Return to America (for now)
After a fabulous 2 days in Lyon, France, and a very short but stunning few hours in Paris, we’re hopping the pond and heading stateside tomorrow to relax, recuperate and celebrate my brother’s marriage in Jacksonville, Florida.
It’s almost strange to be going to America at this time. Aside from the fact that I cannot wait to see my family, there’s a part of me that thinks, “oh, it’s over? We’re going back to our country?” But then I have to remember, that in all the little legs of this trip, this big leg #1 is coming to a close and a new chapter of our adventure is beginning. Being in France seems normal at this point – we have been in the country for 7 weeks now. For me speaking French comes easily, and Jon’s comprehension is really picking up to where he can follow conversations. There are things every day that surprise us and help us remember that we’re traveling and living abroad, and those moments continue to make every day special.
I also have to remember that our ticket is a round trip flight, and 2 weeks will pass very quickly. Before we know it we’ll be back in Paris and another part of our experiment will begin. I for one, am really looking forward to being in a familiar place, with people that I know care about me and with whom I don’t have to second guess or worry a decision will drastically impact the next set of events. We’ve come to learn just how stressful (all the while amazing) continuous travel can be. Both Jon and I commented that if we weren’t going to Florida at this point, we’d need to find an apartment somewhere for a good long while just to stop moving. Not only is it expensive, but it’s just exhausting. While I miss my friends, community, definitely family, and sometimes work, I still wouldn’t trade being here. There’s so much more to do and see, and so many unexpecteds to cross our path. I can’t wait for the next chapter.
Since December 28 (our departure date) here are some fun facts from our travels:
- Visited 29 cities, villages and towns
- Traversed approximately 39 degrees of latitude and around 118 degrees of longitude
- Used boats, trains, buses, cars, taxis, airplanes, shared taxis, metros, our feet, bikes and hitchhiked to get to where we wanted to go
- Stayed in 7 people’s private homes thanks to their generosity
- Attempted to entertain approximately 308, 8-14 year old French children over the course of 6 weeks
- Colored, drew and/or laminated well over 200 handmade posters (and trust me, the mention of designing something on a computer and printing it results in a very disappointed look from your boss – tried it)
- My favorite stat for which I truly have no idea – the number of bottles of wine consumed that cost less than 3euro each – enough to be proud – budget traveling baby.
Before I get too far into thinking about the future – because let’s face it, Jon and I make travel decisions on the fly – I do want to tell you just how awesome Lyon is. It’s really awesome.
But seriously, Lyon for me is to Paris as Chicago is to New York – the more laid back, user friendly, unintimidating 2nd largest city with arguably better food, definitely nicer people and attractions that will still boggle your senses. We rented a little 1-bedroom flat through airbnb (if you don’t know it, try it it’s fantastic) from a lovely French woman who happens to have traveled a bunch in West Africa and Morocco and is really into the arts. We rented her entire apartment (she goes and stays with a friend while she has guests) for at least 20 euro less than the cost of a hotel. BUT we got a kitchen, private bathroom, washer and endless internet. We also got to spend time in a neighborhood we would never have seen, which happened to be the Asian/North Africa/Turkish neighborhood. YES! Pho for lunch, kabab for dinner, and endless options for grocery shopping in the Asian food markets and Middle Eastern pastry shops. It was also a 10 minute walk from the very heart of Lyon. It was almost too good to be true – must have been the 5 flights of stairs we had to climb to get there that offset the perfectness.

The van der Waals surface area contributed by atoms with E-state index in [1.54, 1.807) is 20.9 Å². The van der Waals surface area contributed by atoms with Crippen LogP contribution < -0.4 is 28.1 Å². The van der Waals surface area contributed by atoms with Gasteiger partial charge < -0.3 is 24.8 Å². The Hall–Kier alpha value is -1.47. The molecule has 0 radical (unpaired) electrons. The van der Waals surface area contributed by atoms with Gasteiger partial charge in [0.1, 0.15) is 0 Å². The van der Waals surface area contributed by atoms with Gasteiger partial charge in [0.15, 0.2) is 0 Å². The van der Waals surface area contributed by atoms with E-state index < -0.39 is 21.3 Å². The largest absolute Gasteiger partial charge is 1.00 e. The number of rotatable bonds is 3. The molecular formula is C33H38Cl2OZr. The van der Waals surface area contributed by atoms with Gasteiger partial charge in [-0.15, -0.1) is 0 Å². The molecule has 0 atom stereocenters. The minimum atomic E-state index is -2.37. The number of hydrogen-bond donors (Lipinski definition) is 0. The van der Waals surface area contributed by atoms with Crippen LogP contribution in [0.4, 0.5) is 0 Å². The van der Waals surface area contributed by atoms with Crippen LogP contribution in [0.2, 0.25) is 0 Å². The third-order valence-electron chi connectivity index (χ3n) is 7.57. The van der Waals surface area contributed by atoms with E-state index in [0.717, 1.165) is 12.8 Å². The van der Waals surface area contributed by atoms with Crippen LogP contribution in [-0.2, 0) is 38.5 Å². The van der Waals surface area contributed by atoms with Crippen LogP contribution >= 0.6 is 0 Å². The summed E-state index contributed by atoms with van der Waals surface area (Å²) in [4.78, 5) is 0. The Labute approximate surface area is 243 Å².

Another bonus was that we got to spend the day with our counselor friend Krista, who was passing through on her way from our mutual last work site to Barcelona. Together we spent the day walking Lyon, searching for traboules (tunnels that connect buildings in old Lyon), and climbing the mountain to see the incredible castle-like church that overlooks the city.
If you do anything in Lyon, I recommend traboule hunting. Some of them are marked, and as we learned from a nice bookstore owner, you just have to press the bottom button the call pad to open the doors. Naturally, since the majority of them are not marked, this led us to probably prank call about a half-dozen or so homeowners on their callpads, before realizing these were just private residences with no cool tunnels running under their apartments. Oh well. Sorry people.
Anyway, our stay in Lyon, as usual was too short, and so here we are, with less than 12 more hours in the grand city of Paris before we board the plane and head to Florida. Still recovering and exhausted from camp, we walked through the Louvre courtyard and the Jardin des Tuileries. Crossing the bridge near Musée d’Orsay and meandering down Rue St. Germain was about all we had in us. It’s my 5th time in this fabulous city, and Jon’s first. If we weren’t arriving back here in 2 weeks, I think we would have made a more concerted effort, but since (incha’allah) we are coming back, we’re contented to enjoy our little neighborhood (thanks to a free hotel night on American Village! woohoo!) and lay low. Paris Party 2013 begins on May 23 – stay tuned.
So, off to the States tomorrow, check ya’ll stateside!